Prime Minister Vladimir Putin and Winnie the Pooh share a dubious honor: Anyone who depicts either of them with a swastika can be punished under the law.
The Justice Ministry published the latest — and biggest — update to its list of extremist materials on its web site this week, and many of the 414 new entries are so vague or controversial that analysts say they threaten to discredit the list all together.
The list is important because police officers and other law enforcement officials use it in street checks, apartment searches and criminal cases.
Among the new entries, extremist material is identified as “a picture of Winnie the Pooh wearing a swastika,” “a self-made template for a future newspaper, comic or other print materials,” and “a flag with a cross.”
10:03 AM - August 25, 2009
“Template For Future Newspaper” on Russia’s “Extremism List”
Virginian-Pilot journalists: Corporate management pressure is stifling coverage - “Lovers of journalism in this newsroom are pissed. It’s bad.”
Paper files public records request—and city’s response is a lawsuit - Local officials argue Montana courts should strike balance between privacy and disclosure
BBC Pop-Up reports from small town America - A small team is traveling across the United States for six months in hopes of finding underreported local stories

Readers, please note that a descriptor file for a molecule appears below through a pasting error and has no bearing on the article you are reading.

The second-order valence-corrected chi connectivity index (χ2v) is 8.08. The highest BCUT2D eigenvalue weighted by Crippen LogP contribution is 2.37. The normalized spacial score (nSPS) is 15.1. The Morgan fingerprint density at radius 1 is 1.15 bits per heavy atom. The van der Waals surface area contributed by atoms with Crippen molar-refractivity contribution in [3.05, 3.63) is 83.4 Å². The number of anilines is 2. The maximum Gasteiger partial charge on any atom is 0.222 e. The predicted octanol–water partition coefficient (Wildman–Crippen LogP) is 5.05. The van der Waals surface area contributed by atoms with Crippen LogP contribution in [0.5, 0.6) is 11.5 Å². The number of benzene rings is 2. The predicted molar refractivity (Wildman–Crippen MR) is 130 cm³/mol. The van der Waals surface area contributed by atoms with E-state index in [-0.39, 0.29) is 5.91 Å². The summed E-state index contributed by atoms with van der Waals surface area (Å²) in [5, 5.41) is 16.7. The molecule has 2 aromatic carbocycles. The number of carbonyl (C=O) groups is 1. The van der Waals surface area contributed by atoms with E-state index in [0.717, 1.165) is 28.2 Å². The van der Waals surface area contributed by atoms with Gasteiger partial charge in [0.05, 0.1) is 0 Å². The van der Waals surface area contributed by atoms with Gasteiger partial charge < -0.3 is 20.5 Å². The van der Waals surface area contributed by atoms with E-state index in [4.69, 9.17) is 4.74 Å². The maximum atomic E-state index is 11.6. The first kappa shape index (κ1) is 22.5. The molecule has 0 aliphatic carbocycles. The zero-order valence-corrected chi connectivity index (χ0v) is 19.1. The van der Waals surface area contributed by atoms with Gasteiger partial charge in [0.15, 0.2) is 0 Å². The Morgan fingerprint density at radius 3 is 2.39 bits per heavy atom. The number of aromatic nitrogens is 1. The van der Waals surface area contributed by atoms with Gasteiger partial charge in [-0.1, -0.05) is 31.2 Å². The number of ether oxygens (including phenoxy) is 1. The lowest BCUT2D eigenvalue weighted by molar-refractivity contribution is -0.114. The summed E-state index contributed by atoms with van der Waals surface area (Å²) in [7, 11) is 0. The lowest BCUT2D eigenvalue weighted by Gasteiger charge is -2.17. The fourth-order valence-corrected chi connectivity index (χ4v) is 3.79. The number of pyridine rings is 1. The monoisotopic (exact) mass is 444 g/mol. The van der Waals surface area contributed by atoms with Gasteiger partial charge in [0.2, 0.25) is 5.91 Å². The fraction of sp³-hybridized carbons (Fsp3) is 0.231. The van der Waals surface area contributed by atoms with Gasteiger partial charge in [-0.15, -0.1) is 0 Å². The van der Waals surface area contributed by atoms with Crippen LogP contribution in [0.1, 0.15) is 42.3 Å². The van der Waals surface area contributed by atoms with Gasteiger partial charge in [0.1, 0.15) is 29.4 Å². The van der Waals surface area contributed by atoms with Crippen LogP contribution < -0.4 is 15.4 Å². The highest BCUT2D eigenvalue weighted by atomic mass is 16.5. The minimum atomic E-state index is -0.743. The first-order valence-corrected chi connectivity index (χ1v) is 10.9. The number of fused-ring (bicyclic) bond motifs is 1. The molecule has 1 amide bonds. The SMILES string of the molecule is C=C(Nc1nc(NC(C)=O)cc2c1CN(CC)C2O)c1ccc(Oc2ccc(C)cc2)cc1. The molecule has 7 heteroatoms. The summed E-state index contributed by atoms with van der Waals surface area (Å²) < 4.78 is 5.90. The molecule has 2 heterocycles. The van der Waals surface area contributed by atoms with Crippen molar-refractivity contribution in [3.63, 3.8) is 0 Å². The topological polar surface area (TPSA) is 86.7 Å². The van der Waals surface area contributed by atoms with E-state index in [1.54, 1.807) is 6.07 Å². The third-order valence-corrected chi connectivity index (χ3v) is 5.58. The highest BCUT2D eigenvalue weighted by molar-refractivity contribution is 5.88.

What game design can do for journalism - Three newly selected fellows at American University talk about the medium’s future
Timeline, an app based on ‘the history of…’ - But chronology doesn’t reveal everything
Email blasts from CJR writers and editors
“Momentarily forgetting I was pregnant, I jockeyed for a position close enough to capture the initial moments of euphoria, hurling myself into the mix of hundreds of frenzied relatives. As the weight of men started to close in on me, I realized how vulnerable I was and started to panic.”
“It should be made clear, in law, that the tasks security reseachers do to make the net more secure and journalists do to understand and contextualize the truth for the public are not crimes”
People have become less trusting of major institutions, according to the annual Edelman Trust Barometer. And large majorities doubt that businesses want to make the world a better place.
Public editor Margaret Sullivan on why the paper should have published the images.
Greg Marx discusses democracy and news with Tom Rosenstiel of the American Press Institute
Who Owns What
A report from the Columbia University Graduate School of Journalism
Questions and exercises for journalism students.
Hey millionaire tech bros: Have patience with the editorial process – Chris Hughes probably wanted to enable great journalism at first. Then the dust settled and before you know it, he’s shaking everything up again